The snippet is actually very simple:
- Line 20: We register a factory function
WPServiceand we named our factory service
WPService. You can change the names – they don’t have to be the same. For example, you can absolutely change this line to:
app.factory('abcService', ['$http', defServiceFunction]);
Just remember you have to change the function name at line 1 to
- Line 1: the
WPServicefunction. Note we passed the
$httpservice as the dependency.
- Line 7-15: We add a new property to this
WPServiceobject, and it’s a
getAllCategories(). It is used to get categories from WP API (with
$http.get), and attach the results to
WPServcie.categories. (But we only call WP API when the
categoriesis empty.) So later on we can use
WPServicein our controllers and access the whole
WPServiceobject in our views (templates).
Remember to enqueue the
WPService.js in your
functions.php or the script won’t work.
Hint again: If you still feel confused why I created the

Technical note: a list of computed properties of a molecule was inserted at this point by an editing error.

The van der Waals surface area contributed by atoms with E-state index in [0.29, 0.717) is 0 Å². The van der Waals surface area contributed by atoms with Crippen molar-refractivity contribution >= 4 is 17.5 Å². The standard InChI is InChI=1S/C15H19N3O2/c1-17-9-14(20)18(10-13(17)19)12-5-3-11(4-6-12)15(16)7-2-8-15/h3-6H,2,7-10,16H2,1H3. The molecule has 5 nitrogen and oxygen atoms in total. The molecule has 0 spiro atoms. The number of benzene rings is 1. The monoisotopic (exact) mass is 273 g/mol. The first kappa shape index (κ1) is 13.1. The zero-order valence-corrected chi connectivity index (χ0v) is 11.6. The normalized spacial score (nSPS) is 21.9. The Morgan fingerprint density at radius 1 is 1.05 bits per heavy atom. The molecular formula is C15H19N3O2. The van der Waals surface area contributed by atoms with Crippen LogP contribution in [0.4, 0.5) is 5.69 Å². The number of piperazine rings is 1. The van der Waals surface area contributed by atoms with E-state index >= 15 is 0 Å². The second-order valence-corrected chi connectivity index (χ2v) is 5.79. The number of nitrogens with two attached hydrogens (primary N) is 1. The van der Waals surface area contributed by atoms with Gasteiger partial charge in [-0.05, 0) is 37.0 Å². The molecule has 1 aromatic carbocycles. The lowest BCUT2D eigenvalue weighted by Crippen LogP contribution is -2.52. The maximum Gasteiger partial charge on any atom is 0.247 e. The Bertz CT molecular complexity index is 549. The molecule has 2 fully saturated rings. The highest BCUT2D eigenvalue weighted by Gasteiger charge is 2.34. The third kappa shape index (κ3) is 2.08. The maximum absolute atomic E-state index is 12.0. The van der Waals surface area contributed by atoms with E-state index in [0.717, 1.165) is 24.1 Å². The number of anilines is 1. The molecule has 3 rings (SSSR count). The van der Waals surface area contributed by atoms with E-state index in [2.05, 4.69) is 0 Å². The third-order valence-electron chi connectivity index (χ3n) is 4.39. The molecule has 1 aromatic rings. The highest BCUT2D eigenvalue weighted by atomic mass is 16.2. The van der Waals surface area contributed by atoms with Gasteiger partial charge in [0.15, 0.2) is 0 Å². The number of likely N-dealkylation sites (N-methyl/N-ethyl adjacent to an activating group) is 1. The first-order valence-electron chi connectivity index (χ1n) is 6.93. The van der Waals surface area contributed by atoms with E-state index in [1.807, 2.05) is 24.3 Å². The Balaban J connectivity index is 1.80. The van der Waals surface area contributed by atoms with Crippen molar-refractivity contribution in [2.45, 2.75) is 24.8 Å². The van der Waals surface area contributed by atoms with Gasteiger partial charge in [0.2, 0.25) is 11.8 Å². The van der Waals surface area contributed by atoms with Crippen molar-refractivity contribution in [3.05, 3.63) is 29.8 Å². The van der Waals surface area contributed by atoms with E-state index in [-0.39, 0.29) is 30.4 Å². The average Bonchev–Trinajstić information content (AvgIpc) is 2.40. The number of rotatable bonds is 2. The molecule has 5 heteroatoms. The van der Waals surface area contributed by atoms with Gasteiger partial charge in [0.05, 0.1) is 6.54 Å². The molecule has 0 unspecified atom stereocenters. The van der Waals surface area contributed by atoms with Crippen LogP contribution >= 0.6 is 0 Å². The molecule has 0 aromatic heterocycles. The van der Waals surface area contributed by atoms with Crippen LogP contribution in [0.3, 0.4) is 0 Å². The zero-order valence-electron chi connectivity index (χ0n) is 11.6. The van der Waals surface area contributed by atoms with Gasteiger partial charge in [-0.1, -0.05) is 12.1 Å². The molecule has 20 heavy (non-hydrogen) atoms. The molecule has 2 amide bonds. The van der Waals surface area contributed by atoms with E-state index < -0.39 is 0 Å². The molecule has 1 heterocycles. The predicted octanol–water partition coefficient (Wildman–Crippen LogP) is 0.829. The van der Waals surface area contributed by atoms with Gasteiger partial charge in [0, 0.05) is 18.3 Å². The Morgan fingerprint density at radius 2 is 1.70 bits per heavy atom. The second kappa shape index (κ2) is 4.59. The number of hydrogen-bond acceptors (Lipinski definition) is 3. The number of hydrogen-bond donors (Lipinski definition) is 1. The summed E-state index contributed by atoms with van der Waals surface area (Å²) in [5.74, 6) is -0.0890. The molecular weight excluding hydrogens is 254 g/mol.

service, the short answer is,
factory is one of the ways to create and register services in AngularJS, so is
service. And please be sure to read Tyler’s article about
provider, that will be very helpful.
2. Updating the controllers
The second step is to update our controllers. We’ll update controllers that request categories for their views, so we’ll update the
In these controllers, first we need to add
WPService to the dependencies. Then we change the way we get categories from WP API (with the new function
WPService), and we attach a new
data property to
$scope, which is set to the
3. Updating the template
Because we attached the WPService to a new property (
$scope, we have to change the way we got categories in our template.
The template file we’ll update is
main.html, it’s the only template file that made use of the
categories property (came from the
$scope object). All we have to do is simply changing the
data.categories (at line 4) and our theme will work as usual… not really.
4. What have we improved exactly?
The magic can be illustrated well with a simple experiment. First please commit all changes then checkout the previous commit (where we started when this tutorial began). If you’re not familiar with how to do it, or just don’t get the point, let me save you some time by sharing my experiment with a GIF: